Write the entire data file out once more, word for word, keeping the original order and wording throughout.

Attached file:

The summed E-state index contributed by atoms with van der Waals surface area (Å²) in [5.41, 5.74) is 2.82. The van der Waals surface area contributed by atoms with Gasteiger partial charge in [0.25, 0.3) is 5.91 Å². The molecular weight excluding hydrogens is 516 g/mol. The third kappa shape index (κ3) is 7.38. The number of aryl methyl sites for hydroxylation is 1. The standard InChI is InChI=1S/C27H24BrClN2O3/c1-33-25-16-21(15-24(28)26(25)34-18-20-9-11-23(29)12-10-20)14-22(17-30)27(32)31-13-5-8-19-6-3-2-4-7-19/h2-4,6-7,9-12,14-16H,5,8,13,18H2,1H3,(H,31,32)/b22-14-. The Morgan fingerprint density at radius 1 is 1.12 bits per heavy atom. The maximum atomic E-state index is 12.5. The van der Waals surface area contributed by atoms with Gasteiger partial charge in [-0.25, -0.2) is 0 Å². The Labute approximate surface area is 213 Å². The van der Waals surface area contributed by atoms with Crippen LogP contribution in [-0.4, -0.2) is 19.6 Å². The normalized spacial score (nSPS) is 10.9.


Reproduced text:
The summed E-state index contributed by atoms with van der Waals surface area (Å²) in [5.41, 5.74) is 2.82. The van der Waals surface area contributed by atoms with Gasteiger partial charge in [0.25, 0.3) is 5.91 Å². The molecular weight excluding hydrogens is 516 g/mol. The third kappa shape index (κ3) is 7.38. The number of aryl methyl sites for hydroxylation is 1. The standard InChI is InChI=1S/C27H24BrClN2O3/c1-33-25-16-21(15-24(28)26(25)34-18-20-9-11-23(29)12-10-20)14-22(17-30)27(32)31-13-5-8-19-6-3-2-4-7-19/h2-4,6-7,9-12,14-16H,5,8,13,18H2,1H3,(H,31,32)/b22-14-. The Morgan fingerprint density at radius 1 is 1.12 bits per heavy atom. The maximum atomic E-state index is 12.5. The van der Waals surface area contributed by atoms with Gasteiger partial charge in [-0.25, -0.2) is 0 Å². The Labute approximate surface area is 213 Å². The van der Waals surface area contributed by atoms with Crippen LogP contribution in [-0.4, -0.2) is 19.6 Å². The normalized spacial score (nSPS) is 10.9.